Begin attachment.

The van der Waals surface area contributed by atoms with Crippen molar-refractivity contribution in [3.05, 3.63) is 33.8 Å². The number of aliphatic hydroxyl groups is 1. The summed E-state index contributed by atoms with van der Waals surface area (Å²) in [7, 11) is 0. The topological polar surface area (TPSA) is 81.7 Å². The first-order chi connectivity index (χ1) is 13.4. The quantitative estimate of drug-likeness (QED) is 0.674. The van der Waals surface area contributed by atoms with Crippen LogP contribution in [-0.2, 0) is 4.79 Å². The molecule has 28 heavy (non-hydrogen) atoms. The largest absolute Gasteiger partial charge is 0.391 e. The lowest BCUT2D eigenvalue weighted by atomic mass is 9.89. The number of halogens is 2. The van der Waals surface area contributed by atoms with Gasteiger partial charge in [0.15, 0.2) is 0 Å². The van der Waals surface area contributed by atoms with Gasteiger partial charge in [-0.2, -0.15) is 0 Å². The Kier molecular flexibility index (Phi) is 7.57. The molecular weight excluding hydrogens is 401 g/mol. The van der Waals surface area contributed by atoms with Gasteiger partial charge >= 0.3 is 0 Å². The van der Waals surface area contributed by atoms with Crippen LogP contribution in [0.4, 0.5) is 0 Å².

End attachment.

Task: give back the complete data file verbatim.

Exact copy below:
The van der Waals surface area contributed by atoms with Crippen molar-refractivity contribution in [3.05, 3.63) is 33.8 Å². The number of aliphatic hydroxyl groups is 1. The summed E-state index contributed by atoms with van der Waals surface area (Å²) in [7, 11) is 0. The topological polar surface area (TPSA) is 81.7 Å². The first-order chi connectivity index (χ1) is 13.4. The quantitative estimate of drug-likeness (QED) is 0.674. The van der Waals surface area contributed by atoms with Crippen LogP contribution in [-0.2, 0) is 4.79 Å². The molecule has 28 heavy (non-hydrogen) atoms. The largest absolute Gasteiger partial charge is 0.391 e. The lowest BCUT2D eigenvalue weighted by atomic mass is 9.89. The number of halogens is 2. The van der Waals surface area contributed by atoms with Gasteiger partial charge in [0.15, 0.2) is 0 Å². The van der Waals surface area contributed by atoms with Gasteiger partial charge in [-0.2, -0.15) is 0 Å². The Kier molecular flexibility index (Phi) is 7.57. The molecular weight excluding hydrogens is 401 g/mol. The van der Waals surface area contributed by atoms with Gasteiger partial charge >= 0.3 is 0 Å². The van der Waals surface area contributed by atoms with Crippen LogP contribution in [0.4, 0.5) is 0 Å².